ArtsATL > Reviews > Review: Aurora Theatre’s “Burnpile” is a coming-of-age story that needs sharper focus

Review: Aurora Theatre’s “Burnpile” is a coming-of-age story that needs sharper focus

Throw Me On The Burnpile,starring Taylor M. Dooley, chronicles a childhood in south Georgia. (Photo by Chris Bartelski/Aurora Theatre.)

In the 2012 Oscar-nominated film Beasts of the Southern Wild, screenwriter Lucy Alibar tells the story of a father and daughter who find their marginal existence living on the Louisiana bayou disrupted by a hurricane. The film was based on her play Juicy and Delicious, and Alibar returned to her theatrical roots in her one-woman show, Throw Me On The Burnpile and Light Me Up, which premiered at Center Theatre Group in California last year.

Burnpile is her own father-daughter story, weaving together memories from her childhood growing up in Grady County in south Georgia. The show is being adapted into a pilot for FX/Amblin Entertainment, and is onstage in the Aurora Theatre Studio through October 1. Director Rachel Parish is at the helm, with Dad’s Garage company member Taylor M. Dooley performing as “The Girl.”

This coming-of-age story is told from The Girl’s point of view during her fourth grade year, when she takes over as her dad’s legal secretary. Her eccentric Southern family consists of her mother, who Febrezes everything, including the dog; her younger brother, who holds an egg in his hand at all times; a litter of cats and a randy goat; and her anti-Jesus, larger-than-life father, who defends inmates on death row. This gaggle of characters makes for some fun characterization from Dooley, but the character of The Girl herself really has nowhere to go.

At the start of the play, Dooley enters the stage with her hair pulled back in a ponytail wearing ripped jeans, black and white plaid tennis shoes and a baseball t-shirt. Kudos to set designer Elizabeth R. Jarrett and lighting designer Maranda Debusk, who pull the audience in with warm, twinkling lights hanging across the theater from electric poles that anchor the set. Two rounded, wooden platforms are in the center of the theater, and are surrounded by grass and cattails. Throughout the show The Girl lights mason jar candles to mark transitions in the story. Behind everything is a glowing burn pile stacked with files, a banjo, typewriter, saw, chairs and other junk.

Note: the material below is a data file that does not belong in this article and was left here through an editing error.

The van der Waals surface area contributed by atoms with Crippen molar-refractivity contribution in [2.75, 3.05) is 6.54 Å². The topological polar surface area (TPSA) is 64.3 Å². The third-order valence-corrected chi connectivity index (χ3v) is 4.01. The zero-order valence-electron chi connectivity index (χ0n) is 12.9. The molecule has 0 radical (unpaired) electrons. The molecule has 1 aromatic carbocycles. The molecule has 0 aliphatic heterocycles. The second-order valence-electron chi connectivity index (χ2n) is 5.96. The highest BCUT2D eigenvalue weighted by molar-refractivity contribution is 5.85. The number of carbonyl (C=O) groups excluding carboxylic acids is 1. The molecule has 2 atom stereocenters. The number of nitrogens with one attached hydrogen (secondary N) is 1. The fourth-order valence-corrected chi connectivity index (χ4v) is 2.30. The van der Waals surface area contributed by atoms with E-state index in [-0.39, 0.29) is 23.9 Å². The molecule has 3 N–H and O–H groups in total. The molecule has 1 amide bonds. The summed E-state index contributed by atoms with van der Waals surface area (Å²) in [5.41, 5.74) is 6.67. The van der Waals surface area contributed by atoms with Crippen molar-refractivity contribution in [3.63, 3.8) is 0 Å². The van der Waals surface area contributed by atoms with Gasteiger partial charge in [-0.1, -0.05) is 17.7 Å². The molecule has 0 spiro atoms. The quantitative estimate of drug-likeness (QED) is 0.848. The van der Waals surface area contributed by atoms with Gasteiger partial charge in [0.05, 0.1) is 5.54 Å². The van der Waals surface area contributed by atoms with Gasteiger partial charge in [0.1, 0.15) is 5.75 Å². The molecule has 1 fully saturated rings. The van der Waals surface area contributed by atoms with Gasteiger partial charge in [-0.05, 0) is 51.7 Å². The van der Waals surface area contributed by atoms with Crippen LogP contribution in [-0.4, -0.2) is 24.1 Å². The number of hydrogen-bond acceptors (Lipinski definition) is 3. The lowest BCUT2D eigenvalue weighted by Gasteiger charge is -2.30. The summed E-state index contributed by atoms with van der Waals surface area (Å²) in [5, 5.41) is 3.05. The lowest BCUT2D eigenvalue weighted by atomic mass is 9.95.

The Girl recalls the incidents that shaped her childhood, including her father losing his right eye after suffering a massive stroke, a surely teacher named Ms. Shadrach who taunted her for having a 70 IQ and finding an unlikely friend in a big fat bully. Through experiencing loss, from the execution of prisoners on death row to mysteriously losing her best friend, her innocence is stripped away. The problem is that The Girl never comes off as very innocent. Her father treats her more like a teenage son than a daughter, and pervy teachers and “white trash” bullies seem to have gotten to her long before the idea of pending death. She does not live in a world where she is able to don rose-colored glasses, and so Dooley’s performance, though committed, lacks momentum.

Part of this is due to Alibar’s script, which contains beautiful language but is sardined with half-explored themes. The idea of everyone needing a defender first comes to light when her dad says, “No matter how sorry a piece of shit you are, everybody deserves a defender to try for life over death.” And comes back in different moments, like when a young man in town is sexually abused, or when her father tries to teach her how to fight and says, “Predators are more into the fight than the slaughter.”

Alibar also comments on religion — her father is anti-zealot and has no interest in Jesus, going so far as to throw a “Taking the Christ Out of Christmas” party to the tune of “Day is Done” by Peter, Paul and Mary.

In addition to the father-daughter bond, Alibar questions what remains when we die, like the hearts of saints and dinosaur atoms. She also tries to carry a narrative about the ways both mitigating and aggravating circumstances contribute to a person’s choice to commit murder, and weighs what it really means to be innocent or guilty.

Aurora Theatre adds another circumstance, because though Dooley is white, her understudy is not. The nature of the storytelling would be different if the performer was not white, because of the preconceived notions audiences bring with them when seeing Southern stories with a black narrator. There is a lot to chew on, but the sustenance sometimes gets lost.

The story transports the audience back to a time when entire towns gathered to witness the execution of an inmate on Death Row, but this is not the story of the inmates. This is The Girl’s story, and for her there does not appear to be anything at stake. Many solo shows attempt to connect the writer’s life to the outside world in order to tell a more universal story, but here, the character’s world is small and there is not a world outside of it. The show comes off as a story being told about some things someone remembered once. The poetic writing is stuffed with humor, but it feels like walking into a novel with only one chapter.

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